Campanula (horse)

Campanula (1931 – 1947) was a British Thoroughbred racehorse and broodmare. In 1933 she won two of her five races including the Windsor Castle Stakes and the Moulton Stakes and was rated the best juvenile filly in England. In the following spring she won the Column Produce Stakes and then recorded her biggest win in the 1000 Guineas. In her two subsequent races she finished fourth in the Epsom Oaks and second in the Champion Stakes. As a broodmare she exerted an enduring influence as a broodmare through her daughter Calluna.

Campanula
SireBlandford
GrandsireSwynford
DamVesper Bell
DamsirePommern
SexMare
Foaled1931[1]
CountryUnited Kingdom
ColourBay
BreederGeorge Bullough
OwnerGeorge Bullough
TrainerJack Jarvis
Record8: 4-2-0
Major wins
Windsor Castle Stakes (1933)
Moulton Stakes (1933)
Column Produce Stakes (1934)
1000 Guineas (1934)
Awards
Top-rated British 2-y-o filly (1933)

BackgroundEdit

Campanula was a bay mare with a white star bred and owned by George Bullough. She was trained throughout her racing career by Jack Jarvis at the Park Lodge stable in Newmarket, Suffolk.[2] Physically she was described as a "beautiful" and "very charming" filly, but somewhat lacking in size and range.[3]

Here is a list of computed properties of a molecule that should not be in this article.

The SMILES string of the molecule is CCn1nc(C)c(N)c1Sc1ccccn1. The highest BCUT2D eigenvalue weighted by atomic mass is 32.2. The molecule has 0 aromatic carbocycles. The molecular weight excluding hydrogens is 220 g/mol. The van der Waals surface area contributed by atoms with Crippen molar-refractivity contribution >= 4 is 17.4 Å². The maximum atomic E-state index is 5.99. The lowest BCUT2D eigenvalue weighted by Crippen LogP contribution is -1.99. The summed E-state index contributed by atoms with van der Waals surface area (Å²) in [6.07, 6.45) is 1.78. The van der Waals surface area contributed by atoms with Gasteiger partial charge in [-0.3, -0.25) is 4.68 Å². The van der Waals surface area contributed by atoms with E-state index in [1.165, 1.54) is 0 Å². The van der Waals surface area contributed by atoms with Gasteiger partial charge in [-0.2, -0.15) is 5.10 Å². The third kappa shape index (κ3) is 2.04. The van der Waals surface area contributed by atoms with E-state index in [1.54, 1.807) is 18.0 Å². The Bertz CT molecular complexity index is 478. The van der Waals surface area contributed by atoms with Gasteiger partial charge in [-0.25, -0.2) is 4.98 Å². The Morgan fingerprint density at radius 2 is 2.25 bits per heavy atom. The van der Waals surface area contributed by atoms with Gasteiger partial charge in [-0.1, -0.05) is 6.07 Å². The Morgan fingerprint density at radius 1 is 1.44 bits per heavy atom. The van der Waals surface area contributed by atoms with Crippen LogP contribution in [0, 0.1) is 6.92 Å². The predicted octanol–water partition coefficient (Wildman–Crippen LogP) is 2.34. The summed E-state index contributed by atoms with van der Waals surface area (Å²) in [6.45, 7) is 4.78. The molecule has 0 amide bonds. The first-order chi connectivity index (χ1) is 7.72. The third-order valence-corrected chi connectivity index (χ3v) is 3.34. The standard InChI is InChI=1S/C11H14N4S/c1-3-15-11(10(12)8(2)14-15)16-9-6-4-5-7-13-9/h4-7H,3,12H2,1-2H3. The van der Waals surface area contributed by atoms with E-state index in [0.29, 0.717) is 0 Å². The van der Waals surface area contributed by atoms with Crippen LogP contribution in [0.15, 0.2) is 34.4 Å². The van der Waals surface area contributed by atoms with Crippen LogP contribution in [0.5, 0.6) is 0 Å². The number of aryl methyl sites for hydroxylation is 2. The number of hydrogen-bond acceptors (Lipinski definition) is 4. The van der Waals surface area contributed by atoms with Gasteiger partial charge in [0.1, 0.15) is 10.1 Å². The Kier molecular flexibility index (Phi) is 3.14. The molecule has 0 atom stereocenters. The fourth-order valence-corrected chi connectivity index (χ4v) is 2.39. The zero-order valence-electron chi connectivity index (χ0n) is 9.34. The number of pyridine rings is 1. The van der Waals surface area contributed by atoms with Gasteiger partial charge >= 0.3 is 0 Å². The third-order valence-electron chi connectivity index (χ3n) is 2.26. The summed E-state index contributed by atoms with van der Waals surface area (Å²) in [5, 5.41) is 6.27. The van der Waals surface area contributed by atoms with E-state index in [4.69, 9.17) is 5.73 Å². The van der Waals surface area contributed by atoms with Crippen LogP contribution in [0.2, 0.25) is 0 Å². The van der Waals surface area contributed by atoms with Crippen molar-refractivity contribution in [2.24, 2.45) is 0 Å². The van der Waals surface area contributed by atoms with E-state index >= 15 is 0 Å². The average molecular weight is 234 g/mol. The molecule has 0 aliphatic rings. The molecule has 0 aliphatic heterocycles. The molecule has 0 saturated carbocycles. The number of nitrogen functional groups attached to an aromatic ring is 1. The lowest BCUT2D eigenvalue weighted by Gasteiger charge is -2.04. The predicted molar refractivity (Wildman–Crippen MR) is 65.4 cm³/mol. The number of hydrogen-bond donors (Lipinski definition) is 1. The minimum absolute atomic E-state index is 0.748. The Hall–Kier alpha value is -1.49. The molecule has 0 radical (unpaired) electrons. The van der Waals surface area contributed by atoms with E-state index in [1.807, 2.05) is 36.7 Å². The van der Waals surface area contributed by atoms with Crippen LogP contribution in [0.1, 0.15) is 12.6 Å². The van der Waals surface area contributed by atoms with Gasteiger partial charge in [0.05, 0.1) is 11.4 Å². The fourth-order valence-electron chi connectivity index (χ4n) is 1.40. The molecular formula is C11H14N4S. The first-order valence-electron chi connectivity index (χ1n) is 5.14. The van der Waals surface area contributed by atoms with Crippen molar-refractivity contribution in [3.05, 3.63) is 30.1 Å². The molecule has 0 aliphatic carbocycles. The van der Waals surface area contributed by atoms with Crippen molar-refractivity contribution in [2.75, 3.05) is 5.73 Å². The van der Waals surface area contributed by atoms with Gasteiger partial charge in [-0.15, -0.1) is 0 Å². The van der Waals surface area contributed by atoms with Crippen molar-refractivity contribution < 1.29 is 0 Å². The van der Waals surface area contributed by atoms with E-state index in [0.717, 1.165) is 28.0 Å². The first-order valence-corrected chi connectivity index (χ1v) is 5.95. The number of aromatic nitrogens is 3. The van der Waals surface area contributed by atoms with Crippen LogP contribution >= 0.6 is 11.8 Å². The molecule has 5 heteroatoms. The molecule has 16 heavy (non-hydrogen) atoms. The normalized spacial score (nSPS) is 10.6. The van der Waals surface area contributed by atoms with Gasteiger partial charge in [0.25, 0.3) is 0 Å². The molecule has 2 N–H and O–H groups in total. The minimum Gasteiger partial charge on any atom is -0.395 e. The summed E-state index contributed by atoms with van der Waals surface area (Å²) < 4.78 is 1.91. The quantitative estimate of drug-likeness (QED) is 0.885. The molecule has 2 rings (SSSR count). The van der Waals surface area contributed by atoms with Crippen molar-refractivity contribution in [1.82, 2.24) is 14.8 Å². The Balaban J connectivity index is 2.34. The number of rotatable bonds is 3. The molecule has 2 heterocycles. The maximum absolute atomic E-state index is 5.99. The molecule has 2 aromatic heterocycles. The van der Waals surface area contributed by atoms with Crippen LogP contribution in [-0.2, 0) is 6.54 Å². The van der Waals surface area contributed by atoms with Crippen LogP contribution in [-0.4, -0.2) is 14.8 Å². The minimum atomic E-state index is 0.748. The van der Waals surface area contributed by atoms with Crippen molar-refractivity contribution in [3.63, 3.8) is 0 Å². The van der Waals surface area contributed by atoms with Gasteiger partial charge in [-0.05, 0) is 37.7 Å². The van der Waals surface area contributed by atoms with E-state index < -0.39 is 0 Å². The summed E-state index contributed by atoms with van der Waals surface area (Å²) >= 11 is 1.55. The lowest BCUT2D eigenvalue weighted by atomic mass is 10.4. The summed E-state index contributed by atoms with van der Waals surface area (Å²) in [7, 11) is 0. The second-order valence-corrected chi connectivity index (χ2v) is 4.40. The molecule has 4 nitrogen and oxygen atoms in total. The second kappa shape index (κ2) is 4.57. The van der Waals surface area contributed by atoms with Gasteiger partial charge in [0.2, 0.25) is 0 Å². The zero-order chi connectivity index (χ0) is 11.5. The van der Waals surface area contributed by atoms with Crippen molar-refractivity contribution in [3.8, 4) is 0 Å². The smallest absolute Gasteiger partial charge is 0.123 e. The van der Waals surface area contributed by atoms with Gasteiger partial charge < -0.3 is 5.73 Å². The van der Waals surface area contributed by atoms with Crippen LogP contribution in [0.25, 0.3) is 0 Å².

She was sired by Blandford an Irish-bred stallion who won three of his four races including the Princess of Wales's Stakes. He went to become an outstanding breeding stallion who was a three-time Leading sire in Great Britain and Ireland and whose other offspring included Bahram, Blenheim, Brantome, Udaipur and Windsor Lad. Campanula's dam Vesper Bell was descended from the influential British broodmare Perseverance (foaled 1865) by Voltigeur.[4]

Racing careerEdit

1933: two-year-old seasonEdit

After finishing fifth on her racecourse debut, Campanula ran second by a neck to the colt Colombo in the First Spring Stakes at Newmarket in late April.[5] At Royal Ascot in June 1933 Campanula defeated male opposition to take the Windsor Castle Stakes and was described as one of the best juveniles seen at the meeting.[6] She sustained a minor injury in September and missed an intended run in the Champagne Stakes at Doncaster,[7] but returned to the track to win the Moulton Stakes at Newmarket, carrying top weight of 131 pounds.[8]

In the Free Handicap, a ranking of the season's best two-year-olds, Campanula was rated the best filly, seven pounds behind Colombo who was the top colt.[9]

1934: three-year-old seasonEdit

Campanula began her second season in the Column Poduce Stakes at Newmarket in April and won by a short head from the colt Bright Bird, to whom she was conceding twelve pounds.[10] On 4 May, ridden by Harry Wragg, she started 2/5 favourite for the 121st running of the 1000 Guineas over the Rowley Mile. The best of her nine rivals appeared to be Light Brocade who was owned by George Bullough's son-in-law John Lambton, 5th Earl of Durham.[8] Campanula prevailed by a length from Light Brocade, with six lengths back to Spend A Penny in third.[11]